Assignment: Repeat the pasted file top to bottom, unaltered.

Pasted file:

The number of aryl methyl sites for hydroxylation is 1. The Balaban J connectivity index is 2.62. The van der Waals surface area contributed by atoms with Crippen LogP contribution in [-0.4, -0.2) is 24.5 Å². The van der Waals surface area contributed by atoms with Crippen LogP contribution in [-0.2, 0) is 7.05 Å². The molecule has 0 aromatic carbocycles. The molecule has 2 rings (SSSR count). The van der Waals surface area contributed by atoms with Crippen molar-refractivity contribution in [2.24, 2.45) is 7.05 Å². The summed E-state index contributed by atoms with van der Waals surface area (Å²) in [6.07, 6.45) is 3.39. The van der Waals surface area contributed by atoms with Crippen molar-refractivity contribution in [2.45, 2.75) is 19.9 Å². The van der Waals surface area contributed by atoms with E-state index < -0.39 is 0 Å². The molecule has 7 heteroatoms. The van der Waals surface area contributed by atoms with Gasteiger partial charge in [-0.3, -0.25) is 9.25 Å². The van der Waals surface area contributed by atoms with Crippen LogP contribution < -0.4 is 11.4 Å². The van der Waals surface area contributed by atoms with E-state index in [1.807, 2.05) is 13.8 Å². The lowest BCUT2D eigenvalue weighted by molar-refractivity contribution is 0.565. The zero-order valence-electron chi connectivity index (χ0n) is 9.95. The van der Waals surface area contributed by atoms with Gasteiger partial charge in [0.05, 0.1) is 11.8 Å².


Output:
The number of aryl methyl sites for hydroxylation is 1. The Balaban J connectivity index is 2.62. The van der Waals surface area contributed by atoms with Crippen LogP contribution in [-0.4, -0.2) is 24.5 Å². The van der Waals surface area contributed by atoms with Crippen LogP contribution in [-0.2, 0) is 7.05 Å². The molecule has 0 aromatic carbocycles. The molecule has 2 rings (SSSR count). The van der Waals surface area contributed by atoms with Crippen molar-refractivity contribution in [2.24, 2.45) is 7.05 Å². The summed E-state index contributed by atoms with van der Waals surface area (Å²) in [6.07, 6.45) is 3.39. The van der Waals surface area contributed by atoms with Crippen molar-refractivity contribution in [2.45, 2.75) is 19.9 Å². The van der Waals surface area contributed by atoms with E-state index < -0.39 is 0 Å². The molecule has 7 heteroatoms. The van der Waals surface area contributed by atoms with Gasteiger partial charge in [-0.3, -0.25) is 9.25 Å². The van der Waals surface area contributed by atoms with Crippen LogP contribution < -0.4 is 11.4 Å². The van der Waals surface area contributed by atoms with E-state index in [1.807, 2.05) is 13.8 Å². The lowest BCUT2D eigenvalue weighted by molar-refractivity contribution is 0.565. The zero-order valence-electron chi connectivity index (χ0n) is 9.95. The van der Waals surface area contributed by atoms with Gasteiger partial charge in [0.05, 0.1) is 11.8 Å².